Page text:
The picture above shows the minimum hardware requirements to get the SID synthesizer running. In this low-cost configuration, the parameters are only accessible via MIDI - a list of available CC's can be found here. How to manage so much settings??? Although it would be possible to change them all with a common MIDI controller, this solution isn't be very usefull (ca. 90 pots and 130 buttons are required - most commercial controllers don't support LCD messages or only provide a LED digit display which makes the controlling even more difficult). So, a MIDI controller is only usefull to change the most important parameters of the oscillators, the filters, the envelopes and the LFOs, other CCs cannot be handled ergonomically.
With a computer the possibilities are better. I created a nice control panel for Logic Audio, which gives me access over the complete MIDIbox SID engine :-) - Note that such panels can also be realized with Cubase and Cakewalk Sonar (feel free to publish your creation here!).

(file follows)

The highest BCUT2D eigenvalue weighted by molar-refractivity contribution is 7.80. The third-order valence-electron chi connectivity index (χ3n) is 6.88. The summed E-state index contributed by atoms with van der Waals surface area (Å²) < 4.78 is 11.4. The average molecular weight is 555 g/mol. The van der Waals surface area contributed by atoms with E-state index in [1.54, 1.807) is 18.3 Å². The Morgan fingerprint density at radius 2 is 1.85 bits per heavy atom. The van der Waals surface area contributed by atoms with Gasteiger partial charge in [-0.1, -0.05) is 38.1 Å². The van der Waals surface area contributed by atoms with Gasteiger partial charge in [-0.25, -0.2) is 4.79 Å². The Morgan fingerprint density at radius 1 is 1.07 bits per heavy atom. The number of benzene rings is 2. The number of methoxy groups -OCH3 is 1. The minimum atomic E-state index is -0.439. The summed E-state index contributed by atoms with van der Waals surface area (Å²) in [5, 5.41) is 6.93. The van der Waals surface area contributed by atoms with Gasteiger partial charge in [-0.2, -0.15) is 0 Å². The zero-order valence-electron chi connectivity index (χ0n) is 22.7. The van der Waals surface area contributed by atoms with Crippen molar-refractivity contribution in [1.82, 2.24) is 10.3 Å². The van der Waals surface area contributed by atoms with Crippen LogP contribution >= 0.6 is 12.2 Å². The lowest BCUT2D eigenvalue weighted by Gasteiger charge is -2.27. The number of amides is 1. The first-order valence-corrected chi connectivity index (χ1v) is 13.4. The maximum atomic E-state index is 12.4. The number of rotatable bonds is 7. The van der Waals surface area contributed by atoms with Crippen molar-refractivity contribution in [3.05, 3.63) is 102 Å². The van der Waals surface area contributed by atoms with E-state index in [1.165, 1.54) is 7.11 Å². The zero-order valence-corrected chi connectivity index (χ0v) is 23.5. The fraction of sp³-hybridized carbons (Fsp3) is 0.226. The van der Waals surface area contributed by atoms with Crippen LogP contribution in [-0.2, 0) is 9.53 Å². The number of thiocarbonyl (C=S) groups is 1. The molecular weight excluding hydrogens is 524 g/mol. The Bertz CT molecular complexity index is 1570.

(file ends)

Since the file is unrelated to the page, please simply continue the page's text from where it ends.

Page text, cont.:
Since V1.2, the MIDIbox SID can also interact with a JSynthLib based editor which runs on every OS which supports java (Windows/Mac OS/Linux/Solaris/...):

Click here for full size view

However - nothing is better than a physical interface. These additional info pages describe how the MIDIbox SID can be enriched by a lot of LEDs, buttons and rotary encoders: Step A, Step B, Step C.

MIDIbox SID Demo Samples

Following samples don't reflect the typical C64 sound (see the links above for raw SID examples), but should demonstrate the possibilites of the MIDIbox SID in conjunction with external Fx gear. All samples were recorded via overdub and enriched with effects under Logic. Drums are supplied by a Yamaha RM1x.
The used sound patches can also be found in the download section.

The bad sounds first - some random patches which have been created with the mk_sid_random.pl script (4096 premade random patches are part of the preset library). They demonstrate the possibilities of the mighty MIDIbox SID sound engine
The final demo song - a Remix of the famous C64 tune "Auf Wiedersehen Monty" from Rob Hubbard and Ben Daglish. All sounds except for the drums are played with the SID. Internal Effects from Logic Audio have been added
This is the "Delta Theme" from Rob Hubbard played with an external Moog filter, which is controlled by the AOUT module. See also this forum article for more informations and samples.